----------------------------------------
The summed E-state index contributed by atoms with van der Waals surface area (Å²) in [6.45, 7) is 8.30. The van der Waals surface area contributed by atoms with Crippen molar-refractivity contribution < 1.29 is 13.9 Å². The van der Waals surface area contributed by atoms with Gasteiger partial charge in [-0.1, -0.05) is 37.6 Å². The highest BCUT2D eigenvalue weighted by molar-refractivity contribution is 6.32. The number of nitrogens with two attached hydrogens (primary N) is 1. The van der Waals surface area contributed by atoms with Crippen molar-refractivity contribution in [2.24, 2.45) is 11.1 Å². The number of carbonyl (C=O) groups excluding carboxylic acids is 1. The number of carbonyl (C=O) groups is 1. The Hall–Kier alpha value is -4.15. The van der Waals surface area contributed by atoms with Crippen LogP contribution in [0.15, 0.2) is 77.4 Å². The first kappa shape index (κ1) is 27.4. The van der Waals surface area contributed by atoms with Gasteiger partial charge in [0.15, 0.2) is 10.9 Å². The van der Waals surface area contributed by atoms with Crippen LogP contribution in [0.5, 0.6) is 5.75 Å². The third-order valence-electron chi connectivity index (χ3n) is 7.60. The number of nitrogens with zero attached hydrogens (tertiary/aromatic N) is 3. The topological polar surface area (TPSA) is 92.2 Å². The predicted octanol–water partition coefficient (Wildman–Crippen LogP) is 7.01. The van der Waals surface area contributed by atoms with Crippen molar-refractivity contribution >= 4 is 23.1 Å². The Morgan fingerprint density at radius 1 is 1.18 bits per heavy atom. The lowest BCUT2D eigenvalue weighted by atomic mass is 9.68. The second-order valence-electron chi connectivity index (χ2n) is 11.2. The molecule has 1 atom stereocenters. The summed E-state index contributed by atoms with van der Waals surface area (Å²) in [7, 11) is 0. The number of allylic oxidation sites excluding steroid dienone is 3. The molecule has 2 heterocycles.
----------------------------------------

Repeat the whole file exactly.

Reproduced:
The summed E-state index contributed by atoms with van der Waals surface area (Å²) in [6.45, 7) is 8.30. The van der Waals surface area contributed by atoms with Crippen molar-refractivity contribution < 1.29 is 13.9 Å². The van der Waals surface area contributed by atoms with Gasteiger partial charge in [-0.1, -0.05) is 37.6 Å². The highest BCUT2D eigenvalue weighted by molar-refractivity contribution is 6.32. The number of nitrogens with two attached hydrogens (primary N) is 1. The van der Waals surface area contributed by atoms with Crippen molar-refractivity contribution in [2.24, 2.45) is 11.1 Å². The number of carbonyl (C=O) groups excluding carboxylic acids is 1. The number of carbonyl (C=O) groups is 1. The Hall–Kier alpha value is -4.15. The van der Waals surface area contributed by atoms with Crippen LogP contribution in [0.15, 0.2) is 77.4 Å². The first kappa shape index (κ1) is 27.4. The van der Waals surface area contributed by atoms with Gasteiger partial charge in [0.15, 0.2) is 10.9 Å². The van der Waals surface area contributed by atoms with Crippen LogP contribution in [0.5, 0.6) is 5.75 Å². The third-order valence-electron chi connectivity index (χ3n) is 7.60. The number of nitrogens with zero attached hydrogens (tertiary/aromatic N) is 3. The topological polar surface area (TPSA) is 92.2 Å². The predicted octanol–water partition coefficient (Wildman–Crippen LogP) is 7.01. The van der Waals surface area contributed by atoms with Crippen molar-refractivity contribution >= 4 is 23.1 Å². The Morgan fingerprint density at radius 1 is 1.18 bits per heavy atom. The lowest BCUT2D eigenvalue weighted by atomic mass is 9.68. The second-order valence-electron chi connectivity index (χ2n) is 11.2. The molecule has 1 atom stereocenters. The summed E-state index contributed by atoms with van der Waals surface area (Å²) in [7, 11) is 0. The number of allylic oxidation sites excluding steroid dienone is 3. The molecule has 2 heterocycles.